Soils differ from one part of the world to another. They differ because of where and how they formed. Temperature and moisture influence the speed of chemical reactions, which in turn help control how fast rocks weather and dead organisms decompose.
"As tranquil and calm as this ancient woodland appears, it is in fact, bursting with life. Forests are some of the most biodiverse places on earth, but the majority of species are not found above ground. They are instead hidden from view inhabiting the soil beneath our feet. I'm not just talking about a handful of worms and beetles here. In just one teaspoon of this forest soil, there are thousands of millions of living organisms.
"Hidden below me is a different world. A whole ecosystem made up of intricately connected organisms which make up the soil food web. This web is a complex community of organisms, each with its own niche, but all playing a vital role in the recycling of energy, carbon, and nutrients. In this one teaspoon of soil, there are over a thousand million bacteria from forty thousand species, twenty thousand species of fungi, and over a hundred miles of fungal strands. This is an incredible amount of life.
"Bacteria and fungi are primary decomposers, and together with plants, they make up the base of the soil food web. They decompose dead plant and animal matter in order to ingest nitrogen, carbon compounds and other nutrients, which are held immobilized inside them. This remarkable process enables the transfer of energy, carbon, and nutrients from dead organic matter into new life.
"Large bacterial populations attract predators such as protozoa. Ciliates, flagellates, and amoeba are all types of protozoa, and between them, help to control the numbers of bacteria. Since protozoa do not need as much nitrogen as the bacteria provide them with, some is excreted into the soil in the form of ammonium. This compound is essential for healthy plant growth, since nitrogen is a key element in DNA. Protozoa also physically break up clumps of matter creating air pockets and water channels, which is vital for both aeration of the soil and water retention.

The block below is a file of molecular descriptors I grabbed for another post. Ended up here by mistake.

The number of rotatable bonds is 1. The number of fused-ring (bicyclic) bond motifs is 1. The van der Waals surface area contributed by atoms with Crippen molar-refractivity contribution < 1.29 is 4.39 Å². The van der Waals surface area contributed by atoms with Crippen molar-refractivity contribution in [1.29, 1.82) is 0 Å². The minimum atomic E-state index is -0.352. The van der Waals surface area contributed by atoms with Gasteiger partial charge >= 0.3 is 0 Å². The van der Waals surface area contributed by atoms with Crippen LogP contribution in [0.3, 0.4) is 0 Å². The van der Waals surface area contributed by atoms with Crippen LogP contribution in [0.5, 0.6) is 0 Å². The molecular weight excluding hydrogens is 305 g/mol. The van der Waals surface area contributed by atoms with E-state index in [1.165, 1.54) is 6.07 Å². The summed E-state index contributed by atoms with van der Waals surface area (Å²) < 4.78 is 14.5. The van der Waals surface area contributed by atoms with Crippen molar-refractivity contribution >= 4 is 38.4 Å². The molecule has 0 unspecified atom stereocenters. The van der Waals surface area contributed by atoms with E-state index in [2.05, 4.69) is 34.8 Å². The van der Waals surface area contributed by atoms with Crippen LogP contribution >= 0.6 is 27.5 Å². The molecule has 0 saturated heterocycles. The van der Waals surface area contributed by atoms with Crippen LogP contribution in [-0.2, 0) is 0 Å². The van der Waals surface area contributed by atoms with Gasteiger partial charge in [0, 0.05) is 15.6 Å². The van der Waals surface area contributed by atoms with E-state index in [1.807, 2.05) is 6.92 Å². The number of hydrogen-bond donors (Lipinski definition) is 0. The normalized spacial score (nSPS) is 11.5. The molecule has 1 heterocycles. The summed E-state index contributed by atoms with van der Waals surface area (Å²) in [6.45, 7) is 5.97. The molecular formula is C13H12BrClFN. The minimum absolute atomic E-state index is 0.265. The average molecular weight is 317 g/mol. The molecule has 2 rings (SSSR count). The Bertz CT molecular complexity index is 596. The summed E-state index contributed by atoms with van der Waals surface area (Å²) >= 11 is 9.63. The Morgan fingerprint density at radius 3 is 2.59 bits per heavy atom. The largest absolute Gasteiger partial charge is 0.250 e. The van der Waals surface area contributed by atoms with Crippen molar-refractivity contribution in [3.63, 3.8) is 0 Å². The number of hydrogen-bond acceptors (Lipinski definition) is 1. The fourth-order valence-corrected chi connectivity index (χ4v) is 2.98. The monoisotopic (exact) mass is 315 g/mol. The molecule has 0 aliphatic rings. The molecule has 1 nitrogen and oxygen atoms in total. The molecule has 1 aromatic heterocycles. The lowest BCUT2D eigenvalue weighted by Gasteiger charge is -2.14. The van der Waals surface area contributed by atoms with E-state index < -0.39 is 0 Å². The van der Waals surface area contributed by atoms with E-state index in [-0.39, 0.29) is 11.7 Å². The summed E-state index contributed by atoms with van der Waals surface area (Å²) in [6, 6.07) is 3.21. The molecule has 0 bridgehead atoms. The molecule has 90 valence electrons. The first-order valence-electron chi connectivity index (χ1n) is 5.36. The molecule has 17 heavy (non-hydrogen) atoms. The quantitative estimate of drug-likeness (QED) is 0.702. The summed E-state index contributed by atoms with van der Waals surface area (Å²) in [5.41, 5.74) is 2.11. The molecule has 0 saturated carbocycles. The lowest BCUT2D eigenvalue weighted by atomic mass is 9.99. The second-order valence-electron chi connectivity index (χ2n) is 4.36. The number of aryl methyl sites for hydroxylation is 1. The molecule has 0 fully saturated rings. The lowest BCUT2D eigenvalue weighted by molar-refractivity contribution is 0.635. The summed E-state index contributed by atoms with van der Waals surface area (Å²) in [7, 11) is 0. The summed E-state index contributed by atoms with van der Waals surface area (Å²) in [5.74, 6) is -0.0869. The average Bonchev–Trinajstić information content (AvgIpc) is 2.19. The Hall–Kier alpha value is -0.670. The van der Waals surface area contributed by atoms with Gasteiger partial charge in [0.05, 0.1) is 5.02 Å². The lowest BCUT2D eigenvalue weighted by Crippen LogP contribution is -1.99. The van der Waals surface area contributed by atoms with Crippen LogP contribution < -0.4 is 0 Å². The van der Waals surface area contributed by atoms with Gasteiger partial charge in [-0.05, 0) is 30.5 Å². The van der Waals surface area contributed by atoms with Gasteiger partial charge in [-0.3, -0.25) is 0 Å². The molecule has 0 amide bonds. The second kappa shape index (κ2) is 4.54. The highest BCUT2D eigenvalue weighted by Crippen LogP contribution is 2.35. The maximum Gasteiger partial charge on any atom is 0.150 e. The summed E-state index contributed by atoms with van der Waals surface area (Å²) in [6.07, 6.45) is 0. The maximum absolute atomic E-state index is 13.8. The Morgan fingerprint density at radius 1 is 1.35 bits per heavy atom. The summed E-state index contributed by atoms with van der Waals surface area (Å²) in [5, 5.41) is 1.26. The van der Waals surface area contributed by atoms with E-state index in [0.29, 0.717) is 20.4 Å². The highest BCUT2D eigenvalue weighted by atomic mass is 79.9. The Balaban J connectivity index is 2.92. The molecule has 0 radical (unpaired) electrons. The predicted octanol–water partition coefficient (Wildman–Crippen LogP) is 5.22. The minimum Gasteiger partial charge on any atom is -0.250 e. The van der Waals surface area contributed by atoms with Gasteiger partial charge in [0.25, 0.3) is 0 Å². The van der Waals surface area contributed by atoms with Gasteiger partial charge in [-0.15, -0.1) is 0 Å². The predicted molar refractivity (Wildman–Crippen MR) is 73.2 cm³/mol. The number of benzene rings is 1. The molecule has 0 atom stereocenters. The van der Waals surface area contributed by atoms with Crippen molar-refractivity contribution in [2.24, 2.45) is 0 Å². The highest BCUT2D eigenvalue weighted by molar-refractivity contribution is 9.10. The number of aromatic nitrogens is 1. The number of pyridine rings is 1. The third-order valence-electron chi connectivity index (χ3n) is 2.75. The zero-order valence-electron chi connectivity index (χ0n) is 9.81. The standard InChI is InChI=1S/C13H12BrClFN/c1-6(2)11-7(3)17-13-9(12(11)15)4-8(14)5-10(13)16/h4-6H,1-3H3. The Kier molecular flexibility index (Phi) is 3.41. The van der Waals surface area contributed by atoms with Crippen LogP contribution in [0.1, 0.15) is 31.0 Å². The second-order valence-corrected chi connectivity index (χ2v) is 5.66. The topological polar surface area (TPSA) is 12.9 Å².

"At each trophic level, organisms within the soil food web become larger and less populated. Even so, there may be as many as one million protozoa in this teaspoon of soil, all of which could become food for our next predator - nematodes. In our teaspoon of soil, there may be several hundred of these bazaar-looking, non-segmented worms, of which there are four main groups free-living in the soil. Each has their own dietary requirement. Some are omnivorous. Some feed on bacteria and fungi, and some are predatory, feeding of other smaller nematodes and protozoa. Only root-feeding nematodes are not free-living in the soil and are actually parasitic to plants. These guys have given nematodes a bad name. But in healthy soils, their population numbers are kept under control by predatory nematodes.
"Not only do nematodes control the balance between bacteria and fungi, they also release plant-available ammonium into the soil. Because just like the protozoa, their food contains more nitrogen than nematodes require. Once again, they become food for higher level predators, including another major group in the soil food web.
"Arthropods make up three quarters of the earth's living organisms and include insects such as springtails, ants and beetles, crustaceans and arachnids, and its organisms such as these that really shape and engineer the top layer of soil. Arthropods play several roles in the soil food web, but it's the shredding up of organic matter into smaller pieces that makes it easier for the fungi and bacteria to start decomposing.
"These impressive bugs not only have an important role in maintaining soil fertility, they also act as a taxi service for microorganisms that need a lift across town. The soil food web is made up of a multitude of different organisms and is far more complex than we can even comprehend.
"Organisms such as archaea and earthworms, gastropods and birds, all of these groups (reptiles, mammals, mycorrhizae, amphibians, springtails, humans) are part of this intricate web and are fundamental for healthy, functioning soil.
"When soil is disturbed, and just one of these groups is compromised, the whole system becomes imbalanced. We can apply this knowledge to the plants we grow from fields of crops to orchard trees, if we want to see improved health and bigger crop yields, we first need to nurture the soil food web back to health and then we can let the soil organisms do the rest."
| CLICK to learn how fertile soils develop (6:59min) - also linked above